New consumers in Colorado’s recreational cannabis marketplace are not necessarily marijuana savvy. For example, take NY Times columnist Maureen Dowd who just last month ate an infused candy bar and convinced herself she had died within the confines of her Denver hotel room. This fear of the edible cannabis market and the intense high one can feel when consuming cannabis has resulted in a push for Colorado edible companies to create smaller doses. After all, as Vice weed columnist T Kidd said, “who the f* eats a sixth of a cookie?”
In an effort to protect its citizens, particularly its children, Colorado lawmakers have also signed a law into place that will devise a clear packaging system for cannabis edibles. However, if lawmakers in Colorado really wanted to crack down on the potential abuse of marijuana edibles they should consider revising the outright ban on smoking cannabis in public spaces and privately owned businesses.
According to a six-month status report on the state of retail marijuana sales in Colorado, the edibles market represents 40 percent of sales. State representative Jonathan Singer, one of two members of the legislature to publicly support Amendment 64, said work must be done to reign in recreational cannabis edibles as that “element in the industry where all the controversy has derived from.”
AMA Denver Manager Salena Salazar said tourists frequently purchase marijuana-infused edibles because they don’t know where they are allowed to smoke weed. When they do purchase cannabis, they often wonder, “where they can smoke it and be safe,” she says.
To get around the rules limiting on-site consumption, some businesses in Colorado have embraced their status as speakeasy social clubs. These clubs charge a membership fee and allow members to smoke on the premises. Clubs like this are operating within a legal gray area, as they are not technically selling weed, but offering it for free to members who have paid a fee. The Colorado Clean Air Act bans smoking marijuana in “indoor, but public” locations such as bars and restaurants, but does include exceptions for retail tobacco businesses and limousines under public hire.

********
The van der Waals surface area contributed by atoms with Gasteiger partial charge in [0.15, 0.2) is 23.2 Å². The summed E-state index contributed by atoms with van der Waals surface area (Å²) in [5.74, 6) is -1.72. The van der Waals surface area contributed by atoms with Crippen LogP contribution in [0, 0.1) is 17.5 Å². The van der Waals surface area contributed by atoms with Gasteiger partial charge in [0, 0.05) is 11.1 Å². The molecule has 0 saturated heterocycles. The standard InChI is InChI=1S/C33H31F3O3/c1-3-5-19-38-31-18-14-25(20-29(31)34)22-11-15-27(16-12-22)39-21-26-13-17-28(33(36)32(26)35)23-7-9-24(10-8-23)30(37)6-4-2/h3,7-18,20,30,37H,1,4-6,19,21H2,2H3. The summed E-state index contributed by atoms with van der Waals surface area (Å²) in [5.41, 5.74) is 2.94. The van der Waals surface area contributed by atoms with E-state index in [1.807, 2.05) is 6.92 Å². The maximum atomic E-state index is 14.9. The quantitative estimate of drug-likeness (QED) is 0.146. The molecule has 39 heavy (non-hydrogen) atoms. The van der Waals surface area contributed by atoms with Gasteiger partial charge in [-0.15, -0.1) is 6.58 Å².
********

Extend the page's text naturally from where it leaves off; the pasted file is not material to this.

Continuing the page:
As shown by a recent raid on one such club however, membership-only spaces to smoke in Colorado remain in peril of law enforcement action against them.
Visitors to the Centennial State eager to sample marijuana likely do not have a smoking device or even know how to roll a joint. Buying a pipe or bong seems wasteful for tourists as they will have to leave the resin-coated pieces behind to safely return home. The majority of hotels ban smoking and collect hefty fees from those caught smoking marijuana in their rooms.
Social clubs in Colorado can stand as models of responsible cannabis consumption. Employees and patrons can help new users learn how to smoke marijuana at a rate that brings them to a comfortable high. Because smoked cannabis has a rapid onset, it is easy to tell when one has smoked enough and to stop smoking. With marijuana edibles, which take time to set in, it’s harder to tell when you’ve overdone it.
To reign in the potential danger of consumers experiencing discomforting highs due to excessive cannabis consumption Colorado and states across the country should allow safe smoking spaces for adults to thrive.
What do you think? Should states allow smoking spaces for adults? Tell us in the comments below.